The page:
So-called ‘brain-training’ programs are a huge commercial success. However, empirical evidence regarding their effectiveness and generalizability remains equivocal. This study investigated whether brain-training (working memory [WM] training) improves cognitive functions beyond the training task (transfer effects), especially regarding the control of emotional material since it constitutes much of the information we process daily. Forty-five participants received WM training using either emotional or neutral material, or an undemanding control task. WM training, regardless of training material, led to transfer gains on another WM task and in fluid intelligence. However, only brain-training with emotional material yielded transferable gains to improved control over affective information on an emotional Stroop task. The data support the reality of transferable benefits of demanding WM training and suggest that transferable gains across to affective contexts require training with material congruent to those contexts. These findings constitute preliminary evidence that intensive cognitively demanding brain-training can improve not only our abstract problem-solving capacity, but also ameliorate cognitive control processes (e.g. decision-making) in our daily emotive environments.
2016-heinzel.pdf: “Neural correlates of training and transfer effects in working memory in older adults”, Stephan Heinzel, Robert C. Lorenz, Patricia Pelz, Andreas Heinz, Henrik Walter, Norbert Kathmann, Michael A. Rapp, Christine Stelzel
2015-colom.pdf: “Fluid intelligence and working memory capacity: Is the time for working on intelligence problems relevant for explaining their large relationship?”, Roberto Colom, Jesús Privado, Luis F. García, Eduardo Estrada, Lara Cuevas, Pei-Chun Shih
2015-chuderski.pdf: “The broad factor of working memory is virtually isomorphic to fluid intelligence tested under time pressure”, Adam Chuderski
2010-seidler.pdf: “M-CASTL Synthesis Report”, SBA
Although long considered a natively endowed and fixed trait, working memory (WM) ability has recently been shown to improve with intensive training. What remains controversial and poorly understood, however, are the neural bases of these training effects and the extent to which WM training gains transfer to other cognitive tasks. Here we present evidence from human electrophysiology (EEG) and simultaneous transcranial magnetic stimulation and EEG that the transfer of WM training to other cognitive tasks is supported by changes in task-related effective connectivity in frontoparietal and parieto-occipital networks that are engaged by both the trained and transfer tasks. One consequence of this effect is greater efficiency of stimulus processing, as evidenced by changes in EEG indices of individual differences in short-term memory capacity and in visual search performance. Transfer to search-related activity provides evidence that something more fundamental than task-specific strategy or stimulus-specific representations has been learned. Furthermore, these patterns of training and transfer highlight the role of common neural systems in determining individual differences in aspects of visuospatial cognition.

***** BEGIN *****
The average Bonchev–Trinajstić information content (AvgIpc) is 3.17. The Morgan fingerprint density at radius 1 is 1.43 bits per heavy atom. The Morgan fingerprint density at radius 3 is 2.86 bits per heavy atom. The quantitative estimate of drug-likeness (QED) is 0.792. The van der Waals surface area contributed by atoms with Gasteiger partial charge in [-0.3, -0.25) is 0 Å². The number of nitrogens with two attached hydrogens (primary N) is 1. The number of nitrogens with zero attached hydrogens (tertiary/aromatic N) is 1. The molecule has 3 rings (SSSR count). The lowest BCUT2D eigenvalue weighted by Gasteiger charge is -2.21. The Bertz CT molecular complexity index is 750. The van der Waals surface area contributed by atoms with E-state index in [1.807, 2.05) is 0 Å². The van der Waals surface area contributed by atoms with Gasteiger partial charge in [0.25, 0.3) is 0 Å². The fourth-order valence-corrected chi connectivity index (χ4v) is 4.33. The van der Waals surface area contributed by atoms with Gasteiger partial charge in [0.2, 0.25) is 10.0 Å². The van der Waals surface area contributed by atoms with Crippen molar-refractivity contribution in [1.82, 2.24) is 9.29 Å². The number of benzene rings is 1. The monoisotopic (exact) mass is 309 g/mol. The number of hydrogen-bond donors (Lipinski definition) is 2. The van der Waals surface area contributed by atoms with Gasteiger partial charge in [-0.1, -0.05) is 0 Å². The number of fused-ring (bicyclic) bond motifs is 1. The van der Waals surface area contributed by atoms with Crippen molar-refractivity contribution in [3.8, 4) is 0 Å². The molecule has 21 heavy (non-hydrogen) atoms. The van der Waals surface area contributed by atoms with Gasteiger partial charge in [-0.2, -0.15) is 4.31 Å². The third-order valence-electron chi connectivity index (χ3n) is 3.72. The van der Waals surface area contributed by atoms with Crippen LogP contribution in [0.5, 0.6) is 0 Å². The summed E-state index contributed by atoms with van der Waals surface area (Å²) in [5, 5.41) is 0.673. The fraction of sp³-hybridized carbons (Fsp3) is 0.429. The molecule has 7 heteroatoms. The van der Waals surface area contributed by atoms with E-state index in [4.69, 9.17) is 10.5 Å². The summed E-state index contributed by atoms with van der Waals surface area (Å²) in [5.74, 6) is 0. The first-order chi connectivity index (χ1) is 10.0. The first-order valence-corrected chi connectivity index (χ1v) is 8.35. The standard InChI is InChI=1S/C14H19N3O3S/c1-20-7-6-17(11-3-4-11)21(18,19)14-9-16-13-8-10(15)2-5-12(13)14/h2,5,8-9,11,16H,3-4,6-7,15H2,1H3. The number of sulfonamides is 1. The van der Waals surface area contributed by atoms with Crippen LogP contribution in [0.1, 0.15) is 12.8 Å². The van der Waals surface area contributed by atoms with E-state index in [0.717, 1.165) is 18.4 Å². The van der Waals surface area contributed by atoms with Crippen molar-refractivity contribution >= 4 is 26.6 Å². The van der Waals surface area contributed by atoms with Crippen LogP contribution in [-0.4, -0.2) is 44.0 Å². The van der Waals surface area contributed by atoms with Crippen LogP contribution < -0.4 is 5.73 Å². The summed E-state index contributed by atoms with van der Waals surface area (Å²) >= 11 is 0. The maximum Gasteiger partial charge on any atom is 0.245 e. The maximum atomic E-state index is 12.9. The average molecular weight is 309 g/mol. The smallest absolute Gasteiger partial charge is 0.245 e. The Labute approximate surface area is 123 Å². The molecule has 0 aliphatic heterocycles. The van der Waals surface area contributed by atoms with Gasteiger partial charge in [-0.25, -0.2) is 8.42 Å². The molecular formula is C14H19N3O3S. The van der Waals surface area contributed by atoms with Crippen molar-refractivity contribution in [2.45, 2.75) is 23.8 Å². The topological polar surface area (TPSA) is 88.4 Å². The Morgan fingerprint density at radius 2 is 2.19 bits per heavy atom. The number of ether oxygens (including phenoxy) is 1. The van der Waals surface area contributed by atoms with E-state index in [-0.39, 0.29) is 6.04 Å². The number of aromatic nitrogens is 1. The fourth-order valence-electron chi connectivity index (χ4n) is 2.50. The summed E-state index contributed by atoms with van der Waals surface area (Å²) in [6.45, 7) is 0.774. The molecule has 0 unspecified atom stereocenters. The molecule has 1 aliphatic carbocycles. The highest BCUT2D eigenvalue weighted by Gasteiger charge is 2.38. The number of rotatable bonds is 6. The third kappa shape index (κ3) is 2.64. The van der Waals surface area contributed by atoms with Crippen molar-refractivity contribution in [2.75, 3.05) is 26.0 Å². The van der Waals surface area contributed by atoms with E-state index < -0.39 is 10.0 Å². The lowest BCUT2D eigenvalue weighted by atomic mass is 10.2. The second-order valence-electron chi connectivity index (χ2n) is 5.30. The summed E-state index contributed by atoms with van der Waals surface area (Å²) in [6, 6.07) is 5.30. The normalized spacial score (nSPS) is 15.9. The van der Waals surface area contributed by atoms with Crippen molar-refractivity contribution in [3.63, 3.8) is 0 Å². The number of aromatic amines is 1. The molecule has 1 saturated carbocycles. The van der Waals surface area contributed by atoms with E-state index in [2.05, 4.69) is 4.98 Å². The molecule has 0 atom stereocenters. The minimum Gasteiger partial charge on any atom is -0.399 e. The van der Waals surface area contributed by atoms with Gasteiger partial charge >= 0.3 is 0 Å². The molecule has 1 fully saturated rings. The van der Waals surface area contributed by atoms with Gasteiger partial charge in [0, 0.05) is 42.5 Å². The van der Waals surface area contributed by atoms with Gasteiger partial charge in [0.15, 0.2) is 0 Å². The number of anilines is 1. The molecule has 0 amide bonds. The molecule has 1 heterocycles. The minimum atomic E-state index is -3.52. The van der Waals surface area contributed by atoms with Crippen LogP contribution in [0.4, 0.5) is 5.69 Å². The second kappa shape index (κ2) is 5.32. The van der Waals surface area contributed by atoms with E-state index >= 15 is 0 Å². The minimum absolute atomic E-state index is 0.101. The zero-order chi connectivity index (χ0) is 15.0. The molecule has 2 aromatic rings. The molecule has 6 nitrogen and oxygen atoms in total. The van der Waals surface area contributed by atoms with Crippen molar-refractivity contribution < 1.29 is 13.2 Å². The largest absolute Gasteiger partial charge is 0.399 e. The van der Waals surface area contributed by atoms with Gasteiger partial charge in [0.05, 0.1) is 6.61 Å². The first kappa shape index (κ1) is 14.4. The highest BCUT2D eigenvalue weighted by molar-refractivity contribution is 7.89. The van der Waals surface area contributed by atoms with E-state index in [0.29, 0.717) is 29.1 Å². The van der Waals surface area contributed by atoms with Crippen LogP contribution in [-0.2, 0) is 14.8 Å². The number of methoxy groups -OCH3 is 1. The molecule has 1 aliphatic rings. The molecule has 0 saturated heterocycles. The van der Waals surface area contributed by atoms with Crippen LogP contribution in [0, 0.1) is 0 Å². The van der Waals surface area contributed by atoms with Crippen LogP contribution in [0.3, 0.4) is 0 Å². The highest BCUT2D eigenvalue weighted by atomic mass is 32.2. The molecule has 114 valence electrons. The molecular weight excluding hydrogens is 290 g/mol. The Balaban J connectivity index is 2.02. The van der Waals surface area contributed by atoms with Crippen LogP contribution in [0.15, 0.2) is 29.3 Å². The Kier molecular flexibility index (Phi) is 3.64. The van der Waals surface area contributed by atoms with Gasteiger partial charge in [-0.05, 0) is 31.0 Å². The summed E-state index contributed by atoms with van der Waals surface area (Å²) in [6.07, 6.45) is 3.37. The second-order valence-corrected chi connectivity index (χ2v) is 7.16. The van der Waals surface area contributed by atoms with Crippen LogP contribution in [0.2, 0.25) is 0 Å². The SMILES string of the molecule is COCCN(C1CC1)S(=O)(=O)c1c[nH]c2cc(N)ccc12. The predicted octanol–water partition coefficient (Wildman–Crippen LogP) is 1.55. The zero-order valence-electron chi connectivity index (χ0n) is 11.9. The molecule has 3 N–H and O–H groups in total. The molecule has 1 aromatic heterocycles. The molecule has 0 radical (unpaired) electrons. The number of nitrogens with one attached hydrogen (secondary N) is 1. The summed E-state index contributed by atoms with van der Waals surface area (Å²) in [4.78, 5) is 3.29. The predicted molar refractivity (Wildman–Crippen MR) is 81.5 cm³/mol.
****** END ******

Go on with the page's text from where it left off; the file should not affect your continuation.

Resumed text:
Recent studies have reported improvements in a variety of cognitive functions following sole working memory (WM) training. In spite of the emergence of several successful training paradigms, the scope of transfer effects has remained mixed. This is most likely due to the heterogeneity of cognitive functions that have been measured and tasks that have been applied. In the present study, we approached this issue systematically by investigating transfer effects from WM training to different aspects of. Our training task was a demanding WM task that requires simultaneous performance of a visual and an auditory n-back task, while the transfer tasks tapped WM updating, coordination of the performance of multiple simultaneous tasks (i.e., dual-tasks) and sequential tasks (i.e., task switching), and the temporal distribution of attentional processing. Additionally, we examined whether WM training improves reasoning abilities; a hypothesis that has so far gained mixed support. Following training, participants showed improvements in the trained task as well as in the transfer WM updating task. As for the other , trained participants improved in a task switching situation and in attentional processing. There was no transfer to the dual-task situation or to reasoning skills. These results, therefore, confirm previous findings that WM can be trained, and additionally, they show that the training effects can generalize to various other tasks tapping on .